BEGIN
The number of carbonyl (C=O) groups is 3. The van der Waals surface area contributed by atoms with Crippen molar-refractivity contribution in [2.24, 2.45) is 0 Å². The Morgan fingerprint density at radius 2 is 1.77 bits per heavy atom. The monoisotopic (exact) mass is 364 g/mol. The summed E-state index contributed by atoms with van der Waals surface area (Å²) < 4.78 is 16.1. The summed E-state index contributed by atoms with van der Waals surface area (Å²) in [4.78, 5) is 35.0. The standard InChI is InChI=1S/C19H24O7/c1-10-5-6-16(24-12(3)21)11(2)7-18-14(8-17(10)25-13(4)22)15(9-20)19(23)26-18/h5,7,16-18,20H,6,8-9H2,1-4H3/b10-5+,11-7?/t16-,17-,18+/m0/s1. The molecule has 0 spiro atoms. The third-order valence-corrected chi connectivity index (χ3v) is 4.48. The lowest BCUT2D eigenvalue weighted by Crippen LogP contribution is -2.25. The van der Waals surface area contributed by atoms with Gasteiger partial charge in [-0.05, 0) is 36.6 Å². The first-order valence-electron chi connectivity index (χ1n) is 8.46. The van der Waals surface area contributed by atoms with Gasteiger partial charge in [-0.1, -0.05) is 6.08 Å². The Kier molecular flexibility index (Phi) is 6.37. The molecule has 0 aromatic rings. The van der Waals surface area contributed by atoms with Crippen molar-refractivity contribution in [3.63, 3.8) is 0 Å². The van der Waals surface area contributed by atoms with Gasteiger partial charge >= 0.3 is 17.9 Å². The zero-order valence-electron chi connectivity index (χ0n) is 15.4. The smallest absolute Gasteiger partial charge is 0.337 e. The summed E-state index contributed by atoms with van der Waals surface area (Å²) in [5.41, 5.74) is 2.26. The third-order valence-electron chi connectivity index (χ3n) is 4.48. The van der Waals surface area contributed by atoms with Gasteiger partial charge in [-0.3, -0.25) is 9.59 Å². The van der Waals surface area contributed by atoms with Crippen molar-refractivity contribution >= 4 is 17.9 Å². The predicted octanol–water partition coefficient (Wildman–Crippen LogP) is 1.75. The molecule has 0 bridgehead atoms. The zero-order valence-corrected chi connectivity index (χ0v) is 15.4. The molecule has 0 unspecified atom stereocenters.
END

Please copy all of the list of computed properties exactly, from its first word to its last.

The number of carbonyl (C=O) groups is 3. The van der Waals surface area contributed by atoms with Crippen molar-refractivity contribution in [2.24, 2.45) is 0 Å². The Morgan fingerprint density at radius 2 is 1.77 bits per heavy atom. The monoisotopic (exact) mass is 364 g/mol. The summed E-state index contributed by atoms with van der Waals surface area (Å²) < 4.78 is 16.1. The summed E-state index contributed by atoms with van der Waals surface area (Å²) in [4.78, 5) is 35.0. The standard InChI is InChI=1S/C19H24O7/c1-10-5-6-16(24-12(3)21)11(2)7-18-14(8-17(10)25-13(4)22)15(9-20)19(23)26-18/h5,7,16-18,20H,6,8-9H2,1-4H3/b10-5+,11-7?/t16-,17-,18+/m0/s1. The molecule has 0 spiro atoms. The third-order valence-corrected chi connectivity index (χ3v) is 4.48. The lowest BCUT2D eigenvalue weighted by Crippen LogP contribution is -2.25. The van der Waals surface area contributed by atoms with Gasteiger partial charge in [-0.05, 0) is 36.6 Å². The first-order valence-electron chi connectivity index (χ1n) is 8.46. The van der Waals surface area contributed by atoms with Gasteiger partial charge in [-0.1, -0.05) is 6.08 Å². The Kier molecular flexibility index (Phi) is 6.37. The molecule has 0 aromatic rings. The van der Waals surface area contributed by atoms with Crippen molar-refractivity contribution in [3.63, 3.8) is 0 Å². The van der Waals surface area contributed by atoms with Gasteiger partial charge >= 0.3 is 17.9 Å². The zero-order valence-electron chi connectivity index (χ0n) is 15.4. The smallest absolute Gasteiger partial charge is 0.337 e. The summed E-state index contributed by atoms with van der Waals surface area (Å²) in [5.41, 5.74) is 2.26. The third-order valence-electron chi connectivity index (χ3n) is 4.48. The van der Waals surface area contributed by atoms with Gasteiger partial charge in [-0.3, -0.25) is 9.59 Å². The van der Waals surface area contributed by atoms with Crippen molar-refractivity contribution >= 4 is 17.9 Å². The predicted octanol–water partition coefficient (Wildman–Crippen LogP) is 1.75. The molecule has 0 bridgehead atoms. The zero-order valence-corrected chi connectivity index (χ0v) is 15.4. The molecule has 0 unspecified atom stereocenters.